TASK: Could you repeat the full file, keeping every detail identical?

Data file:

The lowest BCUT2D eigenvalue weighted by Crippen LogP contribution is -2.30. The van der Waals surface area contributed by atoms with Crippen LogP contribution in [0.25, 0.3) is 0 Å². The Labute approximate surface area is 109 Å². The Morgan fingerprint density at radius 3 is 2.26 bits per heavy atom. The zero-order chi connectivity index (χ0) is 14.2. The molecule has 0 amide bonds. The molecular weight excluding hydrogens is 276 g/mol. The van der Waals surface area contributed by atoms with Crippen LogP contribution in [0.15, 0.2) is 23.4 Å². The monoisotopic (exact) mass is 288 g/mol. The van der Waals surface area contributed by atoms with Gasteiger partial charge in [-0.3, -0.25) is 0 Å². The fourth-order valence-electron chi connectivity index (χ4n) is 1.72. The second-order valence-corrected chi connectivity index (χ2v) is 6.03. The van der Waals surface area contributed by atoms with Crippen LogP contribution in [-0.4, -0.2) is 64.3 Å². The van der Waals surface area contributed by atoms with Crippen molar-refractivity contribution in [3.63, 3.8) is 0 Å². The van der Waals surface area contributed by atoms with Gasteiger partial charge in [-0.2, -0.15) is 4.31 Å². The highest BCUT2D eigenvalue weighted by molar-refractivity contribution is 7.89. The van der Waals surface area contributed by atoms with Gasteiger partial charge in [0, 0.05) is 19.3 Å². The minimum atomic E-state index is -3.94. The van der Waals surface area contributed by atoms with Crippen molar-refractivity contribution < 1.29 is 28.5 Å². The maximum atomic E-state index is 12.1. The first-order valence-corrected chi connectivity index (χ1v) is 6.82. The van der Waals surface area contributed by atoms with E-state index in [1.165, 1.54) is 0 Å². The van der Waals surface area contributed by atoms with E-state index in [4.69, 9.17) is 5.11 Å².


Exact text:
The lowest BCUT2D eigenvalue weighted by Crippen LogP contribution is -2.30. The van der Waals surface area contributed by atoms with Crippen LogP contribution in [0.25, 0.3) is 0 Å². The Labute approximate surface area is 109 Å². The Morgan fingerprint density at radius 3 is 2.26 bits per heavy atom. The zero-order chi connectivity index (χ0) is 14.2. The molecule has 0 amide bonds. The molecular weight excluding hydrogens is 276 g/mol. The van der Waals surface area contributed by atoms with Crippen LogP contribution in [0.15, 0.2) is 23.4 Å². The monoisotopic (exact) mass is 288 g/mol. The van der Waals surface area contributed by atoms with Gasteiger partial charge in [-0.3, -0.25) is 0 Å². The fourth-order valence-electron chi connectivity index (χ4n) is 1.72. The second-order valence-corrected chi connectivity index (χ2v) is 6.03. The van der Waals surface area contributed by atoms with Crippen LogP contribution in [-0.4, -0.2) is 64.3 Å². The van der Waals surface area contributed by atoms with Crippen molar-refractivity contribution in [3.63, 3.8) is 0 Å². The van der Waals surface area contributed by atoms with Gasteiger partial charge in [-0.2, -0.15) is 4.31 Å². The highest BCUT2D eigenvalue weighted by molar-refractivity contribution is 7.89. The van der Waals surface area contributed by atoms with Gasteiger partial charge in [0, 0.05) is 19.3 Å². The minimum atomic E-state index is -3.94. The van der Waals surface area contributed by atoms with Crippen molar-refractivity contribution < 1.29 is 28.5 Å². The maximum atomic E-state index is 12.1. The first-order valence-corrected chi connectivity index (χ1v) is 6.82. The van der Waals surface area contributed by atoms with E-state index in [1.165, 1.54) is 0 Å². The van der Waals surface area contributed by atoms with E-state index in [4.69, 9.17) is 5.11 Å².